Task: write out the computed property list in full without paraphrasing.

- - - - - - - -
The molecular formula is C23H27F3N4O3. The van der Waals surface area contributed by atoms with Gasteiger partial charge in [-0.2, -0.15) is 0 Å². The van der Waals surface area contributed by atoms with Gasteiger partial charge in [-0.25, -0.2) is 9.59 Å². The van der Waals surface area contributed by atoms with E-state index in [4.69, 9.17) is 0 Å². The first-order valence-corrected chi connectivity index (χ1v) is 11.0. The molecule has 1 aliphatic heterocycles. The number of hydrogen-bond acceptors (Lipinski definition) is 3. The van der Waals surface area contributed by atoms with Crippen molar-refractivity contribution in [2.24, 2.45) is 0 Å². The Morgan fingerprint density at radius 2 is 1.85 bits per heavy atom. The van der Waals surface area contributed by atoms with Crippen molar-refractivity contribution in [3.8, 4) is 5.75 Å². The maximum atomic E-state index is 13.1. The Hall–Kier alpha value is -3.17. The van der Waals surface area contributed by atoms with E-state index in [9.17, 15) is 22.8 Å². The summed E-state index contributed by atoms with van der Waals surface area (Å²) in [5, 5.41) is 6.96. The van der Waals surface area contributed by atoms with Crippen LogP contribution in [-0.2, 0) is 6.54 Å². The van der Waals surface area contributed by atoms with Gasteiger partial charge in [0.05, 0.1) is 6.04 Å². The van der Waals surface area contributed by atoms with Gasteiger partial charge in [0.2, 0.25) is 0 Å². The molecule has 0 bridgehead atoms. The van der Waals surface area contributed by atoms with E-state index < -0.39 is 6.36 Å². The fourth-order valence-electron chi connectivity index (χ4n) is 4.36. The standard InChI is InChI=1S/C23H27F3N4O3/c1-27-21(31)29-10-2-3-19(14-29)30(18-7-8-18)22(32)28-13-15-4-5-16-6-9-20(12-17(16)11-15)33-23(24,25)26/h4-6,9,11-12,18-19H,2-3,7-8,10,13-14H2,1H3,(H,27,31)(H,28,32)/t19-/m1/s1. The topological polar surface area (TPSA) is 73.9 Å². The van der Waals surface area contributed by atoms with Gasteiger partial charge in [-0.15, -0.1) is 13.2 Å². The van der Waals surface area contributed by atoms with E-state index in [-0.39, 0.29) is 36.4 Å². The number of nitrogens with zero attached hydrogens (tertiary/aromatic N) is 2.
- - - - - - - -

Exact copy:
The molecular formula is C23H27F3N4O3. The van der Waals surface area contributed by atoms with Gasteiger partial charge in [-0.2, -0.15) is 0 Å². The van der Waals surface area contributed by atoms with Gasteiger partial charge in [-0.25, -0.2) is 9.59 Å². The van der Waals surface area contributed by atoms with E-state index in [4.69, 9.17) is 0 Å². The first-order valence-corrected chi connectivity index (χ1v) is 11.0. The molecule has 1 aliphatic heterocycles. The number of hydrogen-bond acceptors (Lipinski definition) is 3. The van der Waals surface area contributed by atoms with Crippen molar-refractivity contribution in [2.24, 2.45) is 0 Å². The Morgan fingerprint density at radius 2 is 1.85 bits per heavy atom. The van der Waals surface area contributed by atoms with Crippen molar-refractivity contribution in [3.8, 4) is 5.75 Å². The maximum atomic E-state index is 13.1. The Hall–Kier alpha value is -3.17. The van der Waals surface area contributed by atoms with E-state index in [9.17, 15) is 22.8 Å². The summed E-state index contributed by atoms with van der Waals surface area (Å²) in [5, 5.41) is 6.96. The van der Waals surface area contributed by atoms with Crippen LogP contribution in [-0.2, 0) is 6.54 Å². The van der Waals surface area contributed by atoms with Gasteiger partial charge in [0.05, 0.1) is 6.04 Å². The van der Waals surface area contributed by atoms with Gasteiger partial charge in [0.2, 0.25) is 0 Å². The molecule has 0 bridgehead atoms. The van der Waals surface area contributed by atoms with E-state index < -0.39 is 6.36 Å². The fourth-order valence-electron chi connectivity index (χ4n) is 4.36. The standard InChI is InChI=1S/C23H27F3N4O3/c1-27-21(31)29-10-2-3-19(14-29)30(18-7-8-18)22(32)28-13-15-4-5-16-6-9-20(12-17(16)11-15)33-23(24,25)26/h4-6,9,11-12,18-19H,2-3,7-8,10,13-14H2,1H3,(H,27,31)(H,28,32)/t19-/m1/s1. The topological polar surface area (TPSA) is 73.9 Å². The van der Waals surface area contributed by atoms with Gasteiger partial charge in [-0.15, -0.1) is 13.2 Å². The van der Waals surface area contributed by atoms with E-state index in [-0.39, 0.29) is 36.4 Å². The number of nitrogens with zero attached hydrogens (tertiary/aromatic N) is 2.